A Sunny Saturday at Solaro

It is hard to beat Austin in March.  The Mountain Laurels, with their grape scented clusters, are in full bloom.  The landscape is painted with every green you can imagine.  The sky, cerulean and vast, illuminates the rebirth.  It is almost criminal to stay inside.  So when my parents offered us a date this past weekend, there was only one thing on my mind- a Hill Country Winery.

There are several wineries within a thirty minute drive of Austin, and I have hit most of them, but I was looking for a new adventure.  My husband and I decided it was time to hit Solaro Estate in Dripping Springs. 

This winery is truly a labor of love.  The family has incorporated the Old World traditions from their family winery in Solaro, Italy.  The wines are produced using only grapes grown in Texas.   Some are grown on their 160 acres, others are purchased from the Texas vineyards that have the most favorable conditions for the particular varietal.  The family is directly involved in every step, from picking the grapes to hand racking the wines.  Jessica, our host for the tasting, educates the guests and pushes the button to cork the bottles on bottling day.  The dedication and love are reflected in the wines.

We began our tasting with a Montage Blanc (70% Viognier, 20% unoaked Chardonnay, 5% Muscat Canelli, %5 Chenin Blanc).  Honeysuckle nose, medium body, well-balanced.  Soft peach and floral with a clean finish.  A great sipping wine.  Our next white was Arancia, a dry orange muscat.  Big flavor in front.  Think orange creamsicle with out the sugar.  Since I prefer dry wines in general, I really liked this take on what is typically a sweeter wine.  This wine received a Silver medal in the Finger Lakes Competition.  In fact, of the six wines Solaro submitted, four medaled in the competition.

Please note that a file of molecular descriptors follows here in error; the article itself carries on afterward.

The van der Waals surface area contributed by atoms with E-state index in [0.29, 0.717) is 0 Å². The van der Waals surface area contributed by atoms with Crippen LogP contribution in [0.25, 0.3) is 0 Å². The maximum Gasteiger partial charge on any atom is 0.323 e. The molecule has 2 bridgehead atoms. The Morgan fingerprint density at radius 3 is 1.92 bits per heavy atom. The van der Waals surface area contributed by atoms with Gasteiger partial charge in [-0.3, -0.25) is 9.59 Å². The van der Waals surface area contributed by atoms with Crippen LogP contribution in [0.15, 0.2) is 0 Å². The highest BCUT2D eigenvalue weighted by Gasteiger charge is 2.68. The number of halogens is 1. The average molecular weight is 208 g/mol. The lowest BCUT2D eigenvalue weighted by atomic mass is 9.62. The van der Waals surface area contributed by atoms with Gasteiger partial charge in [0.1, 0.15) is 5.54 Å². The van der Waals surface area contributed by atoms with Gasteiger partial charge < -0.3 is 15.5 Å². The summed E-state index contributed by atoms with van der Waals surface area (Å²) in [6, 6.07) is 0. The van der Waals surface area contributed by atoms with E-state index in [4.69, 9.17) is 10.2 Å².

We transitioned to reds in a big way.  The 2010 Mourvèdre is big.  There is nothing “young” tasting about this wine.  Cherry, vanilla, earthy nose.  Soft, round, cherry, and plum with rustic heft.  Then we had the Lisse, which means smooth.  The blending of 40% Merlot with the Mourvèdre changed it up.  It added surprising tart qualities (in a good way) and a long finish which inspired the name.

Sangiovese does well when grown in limestone so it is a natural fit in Texas.  As with the other red wines at Solaro, it is unfiltered, a beautiful ruby-red.  Bright, silky, Strawberry spice.  The Tempranillo was incredibly smooth.  Soil and spice and everything nice; it developed with each sip.  Solaro also does a Bordorosso, an even blend of Merlot and Tempranillo which is held for 27 months in French Oak.  Rich fruit and chocolate.  The Merlot brought out even more spice in the Tempranillo.

Finally, the pièce de résistance: Cheval 5.  Solaro is home to five Thouroughbred horses, thus the name of this winner.  A blend of Tempranillo, Mourvèdre, Sangiovese, Barbera, and Ruby Cabernet.  (If you are, as I was, unfamiliar with Ruby Cabernet, take the time to read up on it.  An interesting hybrid.)  Raspberry and rhubarb on the nose.  A brilliant red.  Fruit in the front, huge in the mid-palate, and an incredibly smooth finish.  An amazing wine.  If you are lucky enough to spend a Saturday at Solaro, you can sample this beauty by the glass at a great discount while listening to their music series.  This wine alone is worth the visit.

I love being “wowed” by Texas wines. I love seeing family-run wineries excel at what they are doing.  I love when the people at a winery add to the charm of the experience.  Solaro Estate exceeded my expectations in each of these areas and was an all around delight.  A perfect way to get outside and spend a spring afternoon near Austin.   With the impending release of the Barbera, I think we will be heading west again soon.